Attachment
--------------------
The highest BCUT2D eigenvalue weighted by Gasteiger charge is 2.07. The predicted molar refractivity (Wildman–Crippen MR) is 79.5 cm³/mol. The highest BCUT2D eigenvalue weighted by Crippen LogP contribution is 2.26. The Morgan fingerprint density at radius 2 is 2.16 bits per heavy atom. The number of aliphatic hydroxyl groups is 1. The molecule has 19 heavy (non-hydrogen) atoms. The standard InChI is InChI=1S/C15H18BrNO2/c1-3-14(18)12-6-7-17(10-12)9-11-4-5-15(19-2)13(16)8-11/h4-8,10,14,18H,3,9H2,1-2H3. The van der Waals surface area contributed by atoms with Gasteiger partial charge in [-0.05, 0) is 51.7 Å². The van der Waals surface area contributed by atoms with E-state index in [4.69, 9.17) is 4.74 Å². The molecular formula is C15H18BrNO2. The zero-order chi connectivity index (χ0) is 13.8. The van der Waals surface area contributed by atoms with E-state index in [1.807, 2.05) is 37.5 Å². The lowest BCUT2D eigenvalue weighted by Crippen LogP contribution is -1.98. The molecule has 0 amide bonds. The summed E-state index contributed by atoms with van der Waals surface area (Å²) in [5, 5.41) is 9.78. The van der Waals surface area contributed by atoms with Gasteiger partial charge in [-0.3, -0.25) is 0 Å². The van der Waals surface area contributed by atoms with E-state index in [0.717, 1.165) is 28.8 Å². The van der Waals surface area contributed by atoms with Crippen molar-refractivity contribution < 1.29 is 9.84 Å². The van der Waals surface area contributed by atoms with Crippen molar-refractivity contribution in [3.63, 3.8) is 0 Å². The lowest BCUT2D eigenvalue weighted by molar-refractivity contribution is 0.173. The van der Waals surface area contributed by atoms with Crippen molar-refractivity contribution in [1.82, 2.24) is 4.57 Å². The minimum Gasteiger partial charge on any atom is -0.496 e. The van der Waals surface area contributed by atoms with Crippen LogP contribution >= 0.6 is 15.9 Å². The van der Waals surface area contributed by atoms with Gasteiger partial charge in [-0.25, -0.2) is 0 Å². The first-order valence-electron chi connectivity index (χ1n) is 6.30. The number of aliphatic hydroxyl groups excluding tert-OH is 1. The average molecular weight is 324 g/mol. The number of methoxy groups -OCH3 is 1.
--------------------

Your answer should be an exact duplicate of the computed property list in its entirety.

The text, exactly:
The highest BCUT2D eigenvalue weighted by Gasteiger charge is 2.07. The predicted molar refractivity (Wildman–Crippen MR) is 79.5 cm³/mol. The highest BCUT2D eigenvalue weighted by Crippen LogP contribution is 2.26. The Morgan fingerprint density at radius 2 is 2.16 bits per heavy atom. The number of aliphatic hydroxyl groups is 1. The molecule has 19 heavy (non-hydrogen) atoms. The standard InChI is InChI=1S/C15H18BrNO2/c1-3-14(18)12-6-7-17(10-12)9-11-4-5-15(19-2)13(16)8-11/h4-8,10,14,18H,3,9H2,1-2H3. The van der Waals surface area contributed by atoms with Gasteiger partial charge in [-0.05, 0) is 51.7 Å². The van der Waals surface area contributed by atoms with E-state index in [4.69, 9.17) is 4.74 Å². The molecular formula is C15H18BrNO2. The zero-order chi connectivity index (χ0) is 13.8. The van der Waals surface area contributed by atoms with E-state index in [1.807, 2.05) is 37.5 Å². The lowest BCUT2D eigenvalue weighted by Crippen LogP contribution is -1.98. The molecule has 0 amide bonds. The summed E-state index contributed by atoms with van der Waals surface area (Å²) in [5, 5.41) is 9.78. The van der Waals surface area contributed by atoms with Gasteiger partial charge in [-0.3, -0.25) is 0 Å². The van der Waals surface area contributed by atoms with E-state index in [0.717, 1.165) is 28.8 Å². The van der Waals surface area contributed by atoms with Crippen molar-refractivity contribution < 1.29 is 9.84 Å². The van der Waals surface area contributed by atoms with Crippen molar-refractivity contribution in [3.63, 3.8) is 0 Å². The lowest BCUT2D eigenvalue weighted by molar-refractivity contribution is 0.173. The van der Waals surface area contributed by atoms with Crippen molar-refractivity contribution in [1.82, 2.24) is 4.57 Å². The minimum Gasteiger partial charge on any atom is -0.496 e. The van der Waals surface area contributed by atoms with Crippen LogP contribution >= 0.6 is 15.9 Å². The van der Waals surface area contributed by atoms with Gasteiger partial charge in [-0.25, -0.2) is 0 Å². The first-order valence-electron chi connectivity index (χ1n) is 6.30. The number of aliphatic hydroxyl groups excluding tert-OH is 1. The average molecular weight is 324 g/mol. The number of methoxy groups -OCH3 is 1.